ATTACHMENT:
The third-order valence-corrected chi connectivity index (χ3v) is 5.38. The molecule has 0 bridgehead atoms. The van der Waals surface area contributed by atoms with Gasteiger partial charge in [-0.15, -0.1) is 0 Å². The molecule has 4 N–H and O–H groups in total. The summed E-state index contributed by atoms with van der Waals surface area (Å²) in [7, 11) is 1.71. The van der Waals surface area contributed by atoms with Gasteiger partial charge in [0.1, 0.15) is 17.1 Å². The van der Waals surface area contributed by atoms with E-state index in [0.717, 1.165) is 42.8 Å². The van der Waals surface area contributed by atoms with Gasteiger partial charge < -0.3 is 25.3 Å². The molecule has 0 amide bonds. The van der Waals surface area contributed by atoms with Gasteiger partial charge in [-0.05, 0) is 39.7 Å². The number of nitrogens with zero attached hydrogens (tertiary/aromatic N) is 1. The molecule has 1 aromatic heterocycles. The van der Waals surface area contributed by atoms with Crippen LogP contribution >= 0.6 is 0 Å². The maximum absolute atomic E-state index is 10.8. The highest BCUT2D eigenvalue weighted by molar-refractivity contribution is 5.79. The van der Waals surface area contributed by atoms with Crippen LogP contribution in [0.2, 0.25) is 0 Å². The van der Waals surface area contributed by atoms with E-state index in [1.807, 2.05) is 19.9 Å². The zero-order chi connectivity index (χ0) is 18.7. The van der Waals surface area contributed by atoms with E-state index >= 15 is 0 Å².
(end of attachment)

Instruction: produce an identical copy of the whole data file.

The third-order valence-corrected chi connectivity index (χ3v) is 5.38. The molecule has 0 bridgehead atoms. The van der Waals surface area contributed by atoms with Gasteiger partial charge in [-0.15, -0.1) is 0 Å². The molecule has 4 N–H and O–H groups in total. The summed E-state index contributed by atoms with van der Waals surface area (Å²) in [7, 11) is 1.71. The van der Waals surface area contributed by atoms with Gasteiger partial charge in [0.1, 0.15) is 17.1 Å². The van der Waals surface area contributed by atoms with E-state index in [0.717, 1.165) is 42.8 Å². The van der Waals surface area contributed by atoms with Gasteiger partial charge < -0.3 is 25.3 Å². The molecule has 0 amide bonds. The van der Waals surface area contributed by atoms with Gasteiger partial charge in [-0.05, 0) is 39.7 Å². The number of nitrogens with zero attached hydrogens (tertiary/aromatic N) is 1. The molecule has 1 aromatic heterocycles. The van der Waals surface area contributed by atoms with Crippen LogP contribution >= 0.6 is 0 Å². The maximum absolute atomic E-state index is 10.8. The highest BCUT2D eigenvalue weighted by molar-refractivity contribution is 5.79. The van der Waals surface area contributed by atoms with Crippen LogP contribution in [0.2, 0.25) is 0 Å². The van der Waals surface area contributed by atoms with E-state index in [1.807, 2.05) is 19.9 Å². The zero-order chi connectivity index (χ0) is 18.7. The van der Waals surface area contributed by atoms with E-state index >= 15 is 0 Å².